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Island area, not isolation, drives taxonomic, phylogenetic and functional diversity of ants on land-bridge islands

Citation

Zhao, Yuhao et al. (2021), Island area, not isolation, drives taxonomic, phylogenetic and functional diversity of ants on land-bridge islands, Dryad, Dataset, https://doi.org/10.5061/dryad.rbnzs7h7v

Abstract

Aim: To explore the impact of island area and isolation on multiple dimensions of ant biodiversity (taxonomic, phylogenetic, and functional diversity) and the underlying processes of community assembly on islands.

Location: Thousand Island Lake, Zhejiang, China, created by dam construction in 1959.

Taxon: Ants.

Methods: We sampled ants on 33 islands, built a species-level phylogenetic tree and measured five morphological traits of all species collected to estimate taxonomic, phylogenetic, and functional diversity. We used multiple linear regression models and null models to examine the relationships between diversity metrics and island variables (area and isolation).

Results: We recorded 97 ant species on the study islands. We verified positive diversity–area relationships for species richness, phylogenetic diversity, and functional diversity. However, although functional and phylogenetic community structure were indistinguishable from random communities, phylogenetic structure tended to be clustered, whereas functional structure tended to be over dispersed. Additionally, we found the structure of ant communities shifted from phylogenetic and functional clustering on smaller islands to phylogenetic and functional overdispersion on larger islands.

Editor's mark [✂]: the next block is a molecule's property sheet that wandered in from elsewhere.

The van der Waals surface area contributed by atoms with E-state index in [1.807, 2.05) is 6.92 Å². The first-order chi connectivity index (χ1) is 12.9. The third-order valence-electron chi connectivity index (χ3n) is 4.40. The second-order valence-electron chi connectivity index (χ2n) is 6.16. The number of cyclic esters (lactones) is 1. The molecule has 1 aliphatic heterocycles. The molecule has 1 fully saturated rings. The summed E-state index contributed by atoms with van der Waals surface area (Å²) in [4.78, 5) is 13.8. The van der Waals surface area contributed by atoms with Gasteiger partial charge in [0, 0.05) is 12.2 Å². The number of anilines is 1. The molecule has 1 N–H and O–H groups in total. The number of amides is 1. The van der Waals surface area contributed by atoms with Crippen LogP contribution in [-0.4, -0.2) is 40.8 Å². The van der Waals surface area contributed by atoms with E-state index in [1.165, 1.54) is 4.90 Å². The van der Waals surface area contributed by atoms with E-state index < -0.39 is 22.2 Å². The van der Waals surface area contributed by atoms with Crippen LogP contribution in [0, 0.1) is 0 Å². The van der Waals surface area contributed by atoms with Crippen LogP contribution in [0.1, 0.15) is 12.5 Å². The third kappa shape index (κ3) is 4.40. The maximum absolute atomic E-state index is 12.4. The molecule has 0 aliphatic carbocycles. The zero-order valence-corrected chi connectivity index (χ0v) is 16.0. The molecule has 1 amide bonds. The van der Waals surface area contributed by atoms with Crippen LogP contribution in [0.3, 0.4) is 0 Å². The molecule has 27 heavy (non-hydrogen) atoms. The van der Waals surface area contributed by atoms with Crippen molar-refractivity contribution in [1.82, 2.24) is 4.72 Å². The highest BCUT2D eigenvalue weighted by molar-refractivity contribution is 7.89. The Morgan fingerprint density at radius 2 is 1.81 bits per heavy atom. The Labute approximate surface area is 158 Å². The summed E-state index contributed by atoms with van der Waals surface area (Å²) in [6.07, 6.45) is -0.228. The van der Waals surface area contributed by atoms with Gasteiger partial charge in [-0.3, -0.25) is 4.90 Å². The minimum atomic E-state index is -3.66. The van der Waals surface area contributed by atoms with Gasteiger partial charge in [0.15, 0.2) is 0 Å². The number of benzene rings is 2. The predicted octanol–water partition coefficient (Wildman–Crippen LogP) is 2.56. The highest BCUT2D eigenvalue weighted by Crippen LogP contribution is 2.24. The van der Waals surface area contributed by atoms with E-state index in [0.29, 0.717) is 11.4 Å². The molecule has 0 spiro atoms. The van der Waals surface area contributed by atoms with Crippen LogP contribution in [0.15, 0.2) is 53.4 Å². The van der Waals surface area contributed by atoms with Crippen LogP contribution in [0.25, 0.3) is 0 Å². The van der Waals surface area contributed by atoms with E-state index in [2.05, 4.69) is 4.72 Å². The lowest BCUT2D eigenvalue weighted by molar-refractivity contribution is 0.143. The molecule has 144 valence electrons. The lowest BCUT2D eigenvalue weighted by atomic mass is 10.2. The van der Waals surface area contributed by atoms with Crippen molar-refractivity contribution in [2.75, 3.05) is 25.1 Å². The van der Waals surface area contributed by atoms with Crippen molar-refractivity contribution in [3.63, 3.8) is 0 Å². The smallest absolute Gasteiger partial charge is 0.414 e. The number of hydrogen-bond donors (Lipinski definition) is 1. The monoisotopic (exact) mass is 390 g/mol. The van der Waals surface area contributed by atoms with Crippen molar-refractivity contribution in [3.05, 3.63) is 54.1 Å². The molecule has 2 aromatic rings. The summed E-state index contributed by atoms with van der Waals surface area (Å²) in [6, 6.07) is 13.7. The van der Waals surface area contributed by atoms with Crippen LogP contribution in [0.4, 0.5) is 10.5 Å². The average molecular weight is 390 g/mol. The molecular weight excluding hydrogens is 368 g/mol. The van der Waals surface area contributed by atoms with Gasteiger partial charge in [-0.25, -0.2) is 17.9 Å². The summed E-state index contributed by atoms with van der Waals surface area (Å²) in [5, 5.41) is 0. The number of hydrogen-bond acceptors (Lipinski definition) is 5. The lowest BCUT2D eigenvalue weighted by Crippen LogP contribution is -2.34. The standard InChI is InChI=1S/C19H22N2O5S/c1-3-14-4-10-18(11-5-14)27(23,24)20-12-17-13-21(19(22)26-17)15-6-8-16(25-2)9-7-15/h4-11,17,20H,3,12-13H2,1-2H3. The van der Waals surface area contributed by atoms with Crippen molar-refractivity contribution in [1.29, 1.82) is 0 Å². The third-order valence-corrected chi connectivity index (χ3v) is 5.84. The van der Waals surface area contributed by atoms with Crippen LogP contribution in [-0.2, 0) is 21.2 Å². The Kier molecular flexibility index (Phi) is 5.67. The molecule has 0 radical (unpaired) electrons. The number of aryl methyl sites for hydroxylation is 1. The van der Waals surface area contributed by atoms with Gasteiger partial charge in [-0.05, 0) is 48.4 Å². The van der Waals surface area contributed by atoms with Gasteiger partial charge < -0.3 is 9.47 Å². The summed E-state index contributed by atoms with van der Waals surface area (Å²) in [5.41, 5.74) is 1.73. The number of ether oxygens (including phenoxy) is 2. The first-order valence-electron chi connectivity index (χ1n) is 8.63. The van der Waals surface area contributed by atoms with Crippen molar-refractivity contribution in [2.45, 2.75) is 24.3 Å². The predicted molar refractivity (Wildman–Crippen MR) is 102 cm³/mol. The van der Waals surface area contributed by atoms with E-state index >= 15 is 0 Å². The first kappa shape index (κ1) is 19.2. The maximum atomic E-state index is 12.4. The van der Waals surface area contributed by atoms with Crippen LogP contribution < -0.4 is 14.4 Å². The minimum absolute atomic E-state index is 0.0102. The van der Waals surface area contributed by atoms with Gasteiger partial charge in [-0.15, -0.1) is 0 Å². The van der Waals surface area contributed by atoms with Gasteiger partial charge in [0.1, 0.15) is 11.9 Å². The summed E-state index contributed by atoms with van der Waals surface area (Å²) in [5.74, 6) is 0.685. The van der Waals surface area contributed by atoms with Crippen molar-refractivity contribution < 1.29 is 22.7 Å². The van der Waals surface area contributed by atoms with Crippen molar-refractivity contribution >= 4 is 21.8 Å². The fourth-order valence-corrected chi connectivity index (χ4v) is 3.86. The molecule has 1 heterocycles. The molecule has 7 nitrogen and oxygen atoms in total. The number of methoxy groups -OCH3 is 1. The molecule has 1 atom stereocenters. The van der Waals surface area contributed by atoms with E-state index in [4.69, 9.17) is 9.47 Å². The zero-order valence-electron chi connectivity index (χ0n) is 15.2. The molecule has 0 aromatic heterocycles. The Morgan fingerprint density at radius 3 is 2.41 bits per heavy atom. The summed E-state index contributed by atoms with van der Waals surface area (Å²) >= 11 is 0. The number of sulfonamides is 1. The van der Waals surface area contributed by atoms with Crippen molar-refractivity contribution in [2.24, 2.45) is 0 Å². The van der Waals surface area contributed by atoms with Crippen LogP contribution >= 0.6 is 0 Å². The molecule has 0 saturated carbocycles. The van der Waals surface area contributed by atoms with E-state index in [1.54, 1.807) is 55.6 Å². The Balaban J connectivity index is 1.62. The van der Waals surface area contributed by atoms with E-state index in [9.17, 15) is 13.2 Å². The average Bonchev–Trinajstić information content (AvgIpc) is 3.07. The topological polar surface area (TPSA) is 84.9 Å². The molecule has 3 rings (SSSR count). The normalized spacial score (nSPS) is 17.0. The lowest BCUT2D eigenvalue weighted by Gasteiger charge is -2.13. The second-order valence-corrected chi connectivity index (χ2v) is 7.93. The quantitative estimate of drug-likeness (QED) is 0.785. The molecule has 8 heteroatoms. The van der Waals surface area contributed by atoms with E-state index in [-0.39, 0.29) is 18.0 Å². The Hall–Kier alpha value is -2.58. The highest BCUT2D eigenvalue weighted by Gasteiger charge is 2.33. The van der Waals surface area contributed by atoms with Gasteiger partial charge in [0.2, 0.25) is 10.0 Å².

Main conclusions: Our results support the hypothesis that environmental filtering is the dominant process structuring ant communities on smaller islands, and that competitive exclusion becomes more important on larger islands. Thus, island area acts as an important filter even though ant community structure on the study islands was indistinguishable from random communities. Moreover, our results show that environmental filtering influences phylogenetic community structure of ants, whereas competitive exclusion influences functional community structure of ants. These findings highlight the need to examine both phylogenetic and functional diversity in order to understand the mechanisms that govern the assembly of natural communities on islands.

Usage Notes

The community data (both as island and transect scale), trait data, phylogenetic tree, and island variables used to estimate the taxonomic, functional, and phylogenetic diveristy and structure of ants on islands in the Thousand Island Lake, China.

Funding

National Natural Science Foundation of China, Award: 315,722,503,187,221,000,000,000

Fundamental Research Funds for the Central Universities, Award: #2019QNA6002

Shanghai Rising-Star Program, Award: 19QA1403300